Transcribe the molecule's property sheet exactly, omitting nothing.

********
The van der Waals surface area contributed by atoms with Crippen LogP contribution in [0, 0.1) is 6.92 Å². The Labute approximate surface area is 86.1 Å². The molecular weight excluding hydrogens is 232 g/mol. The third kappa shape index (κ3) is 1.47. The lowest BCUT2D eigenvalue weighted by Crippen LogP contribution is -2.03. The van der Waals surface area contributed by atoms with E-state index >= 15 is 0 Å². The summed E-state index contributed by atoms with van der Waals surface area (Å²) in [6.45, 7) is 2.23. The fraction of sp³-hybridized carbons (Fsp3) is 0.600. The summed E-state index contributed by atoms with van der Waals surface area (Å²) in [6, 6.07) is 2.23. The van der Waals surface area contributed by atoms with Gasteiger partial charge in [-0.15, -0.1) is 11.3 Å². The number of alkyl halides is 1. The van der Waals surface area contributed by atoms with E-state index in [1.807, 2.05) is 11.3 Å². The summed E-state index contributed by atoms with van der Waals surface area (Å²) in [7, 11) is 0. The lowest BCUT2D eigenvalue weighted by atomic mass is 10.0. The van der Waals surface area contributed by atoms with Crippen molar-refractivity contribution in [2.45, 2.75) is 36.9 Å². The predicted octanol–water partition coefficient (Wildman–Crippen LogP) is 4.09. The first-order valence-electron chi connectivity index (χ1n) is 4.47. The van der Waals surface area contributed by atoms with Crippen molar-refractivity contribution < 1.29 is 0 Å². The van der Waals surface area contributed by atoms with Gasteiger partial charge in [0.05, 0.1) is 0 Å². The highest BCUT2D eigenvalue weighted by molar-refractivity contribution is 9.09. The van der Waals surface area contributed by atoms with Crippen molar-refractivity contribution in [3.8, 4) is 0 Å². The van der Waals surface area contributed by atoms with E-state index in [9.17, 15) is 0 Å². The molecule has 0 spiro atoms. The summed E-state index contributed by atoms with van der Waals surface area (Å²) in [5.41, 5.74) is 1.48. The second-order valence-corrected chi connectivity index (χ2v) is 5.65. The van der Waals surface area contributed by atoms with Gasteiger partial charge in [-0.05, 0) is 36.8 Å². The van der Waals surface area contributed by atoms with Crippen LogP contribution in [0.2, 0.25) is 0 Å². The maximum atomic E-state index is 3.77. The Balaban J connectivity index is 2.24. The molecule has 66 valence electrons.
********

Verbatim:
The van der Waals surface area contributed by atoms with Crippen LogP contribution in [0, 0.1) is 6.92 Å². The Labute approximate surface area is 86.1 Å². The molecular weight excluding hydrogens is 232 g/mol. The third kappa shape index (κ3) is 1.47. The lowest BCUT2D eigenvalue weighted by Crippen LogP contribution is -2.03. The van der Waals surface area contributed by atoms with E-state index >= 15 is 0 Å². The summed E-state index contributed by atoms with van der Waals surface area (Å²) in [6.45, 7) is 2.23. The fraction of sp³-hybridized carbons (Fsp3) is 0.600. The summed E-state index contributed by atoms with van der Waals surface area (Å²) in [6, 6.07) is 2.23. The van der Waals surface area contributed by atoms with Gasteiger partial charge in [-0.15, -0.1) is 11.3 Å². The number of alkyl halides is 1. The van der Waals surface area contributed by atoms with E-state index in [1.807, 2.05) is 11.3 Å². The summed E-state index contributed by atoms with van der Waals surface area (Å²) in [7, 11) is 0. The lowest BCUT2D eigenvalue weighted by atomic mass is 10.0. The van der Waals surface area contributed by atoms with Crippen molar-refractivity contribution in [2.45, 2.75) is 36.9 Å². The predicted octanol–water partition coefficient (Wildman–Crippen LogP) is 4.09. The first-order valence-electron chi connectivity index (χ1n) is 4.47. The van der Waals surface area contributed by atoms with Crippen molar-refractivity contribution < 1.29 is 0 Å². The van der Waals surface area contributed by atoms with Gasteiger partial charge in [0.05, 0.1) is 0 Å². The highest BCUT2D eigenvalue weighted by molar-refractivity contribution is 9.09. The van der Waals surface area contributed by atoms with Crippen molar-refractivity contribution in [3.8, 4) is 0 Å². The van der Waals surface area contributed by atoms with E-state index in [9.17, 15) is 0 Å². The molecule has 0 spiro atoms. The summed E-state index contributed by atoms with van der Waals surface area (Å²) in [5.41, 5.74) is 1.48. The second-order valence-corrected chi connectivity index (χ2v) is 5.65. The van der Waals surface area contributed by atoms with Gasteiger partial charge in [-0.05, 0) is 36.8 Å². The van der Waals surface area contributed by atoms with Crippen LogP contribution in [0.2, 0.25) is 0 Å². The maximum atomic E-state index is 3.77. The Balaban J connectivity index is 2.24. The molecule has 66 valence electrons.